April 6, 2021
Topological data analysis can help predict stock-market crashes
EPFL scientists, together with local startup L2F, have developed a robust model that can predict when a systemic shift is about to occur, based on methods from a branch of mathematics called topological data analysis.
Topological data analysis (TDA) involves extracting information from clouds of data points and using the information to classify data, recognize patterns or predict trends, for example. A team of scientists from EPFL's Laboratory for Topology and Neuroscience, L2F (an EPFL spin-off), and HEIG-VD, working on a project funded in part by an Innosuisse grant, used TDA to develop a model that can predict when a system is about to undergo a major shift. Their model, called giotto-tda , is available as an open-source library and can help analysts identify when events like a stock-market crash, earthquake, traffic jam, coup d'etat or train-engine malfunction are about to occur.
Catastrophes and other unexpected events are by definition aberrations—that's what makes them hard to predict with conventional models. The research team therefore drew on methods from TDA to come up with a novel approach based on the fact that when a system reaches a critical state, such as when water is about to solidify into ice, the data points representing the system begin to form shapes that change its overall structure. By closely monitoring a system's data point clouds, scientists can identify the system's normal state and, thus, when an abrupt change is imminent. Another benefit of TDA is that it's resilient to noise, meaning the signals don't get distorted by irrelevant information.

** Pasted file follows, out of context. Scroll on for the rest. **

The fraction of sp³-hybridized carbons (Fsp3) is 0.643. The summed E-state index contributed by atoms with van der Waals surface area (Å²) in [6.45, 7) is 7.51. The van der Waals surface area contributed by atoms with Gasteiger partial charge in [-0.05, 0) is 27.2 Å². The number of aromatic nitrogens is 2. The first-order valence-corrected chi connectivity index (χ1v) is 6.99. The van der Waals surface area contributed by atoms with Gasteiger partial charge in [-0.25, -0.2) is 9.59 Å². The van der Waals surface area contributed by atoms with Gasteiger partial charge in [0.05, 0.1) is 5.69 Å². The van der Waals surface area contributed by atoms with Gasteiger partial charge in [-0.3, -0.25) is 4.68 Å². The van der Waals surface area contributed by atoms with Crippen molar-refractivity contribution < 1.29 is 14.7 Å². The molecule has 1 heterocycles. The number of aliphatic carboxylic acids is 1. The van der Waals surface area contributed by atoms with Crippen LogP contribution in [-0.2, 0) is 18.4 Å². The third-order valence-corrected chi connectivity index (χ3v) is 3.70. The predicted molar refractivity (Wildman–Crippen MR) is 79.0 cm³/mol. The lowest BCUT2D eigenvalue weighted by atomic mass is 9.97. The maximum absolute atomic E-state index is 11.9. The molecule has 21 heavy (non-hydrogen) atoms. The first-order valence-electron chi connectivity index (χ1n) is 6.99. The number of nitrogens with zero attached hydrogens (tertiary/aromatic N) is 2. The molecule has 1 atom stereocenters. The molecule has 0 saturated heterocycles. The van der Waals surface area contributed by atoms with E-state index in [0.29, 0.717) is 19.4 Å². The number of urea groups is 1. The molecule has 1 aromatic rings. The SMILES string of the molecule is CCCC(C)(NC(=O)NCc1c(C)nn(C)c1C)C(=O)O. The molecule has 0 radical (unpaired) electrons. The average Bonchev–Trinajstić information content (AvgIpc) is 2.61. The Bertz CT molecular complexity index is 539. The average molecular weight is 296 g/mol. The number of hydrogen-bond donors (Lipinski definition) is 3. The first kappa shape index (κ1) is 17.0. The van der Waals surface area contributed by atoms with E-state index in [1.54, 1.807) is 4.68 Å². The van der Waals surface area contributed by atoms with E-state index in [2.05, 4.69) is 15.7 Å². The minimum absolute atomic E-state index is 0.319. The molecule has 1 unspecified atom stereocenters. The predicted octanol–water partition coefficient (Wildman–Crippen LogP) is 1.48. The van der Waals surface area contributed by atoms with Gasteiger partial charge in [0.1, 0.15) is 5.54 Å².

Until now, TDA has been used mainly for datasets with a clear topological structure, such as in medical imaging, fluid mechanics, materials science and 3D modeling (e.g., in molecular chemistry and cellular biology). But with giotto-tda, the method can be used to model just about any kind of data set (such as gravitational waves), and the data contained in these sets feed the model's machine-learning algorithm, improving the accuracy of its predictions and providing warning signs.
Noise and muddled signals
The scientists tested giotto-tda on the stock-market crashes in 2000 and 2008. They looked at daily price data from the S&P 500—an index commonly used to benchmark the state of the financial market—from 1980 to the present day and compared them with the forecasts generated by their model. The price-based graph showed numerous peaks that exceeded the warning level in the run-up to the two crashes. "Conventional forecasting models contain so much noise and give so many signals that something is about to go awry, that you don't really know which signals to follow," says Matteo Caorsi, head of the project team at L2F. "If you listen to them all you'll end up never investing, because there are very few times when the signals are truly clear."
But the signals were very clear with giotto-tda, as the peaks indicating the upcoming crashes were well above the warning level. That means TDA is a more robust method for making sense of volatile movements that may indicate a crash is looming. However, the scientists' findings concern only one specific market and cover a short period of time, so the team plans to conduct further research with the help of another Innosuisse grant. "The next step will be to apply TDA to deep-learning methods. That will give us valuable information about our model, how interpretable its results are and how robust it is," says Caorsi.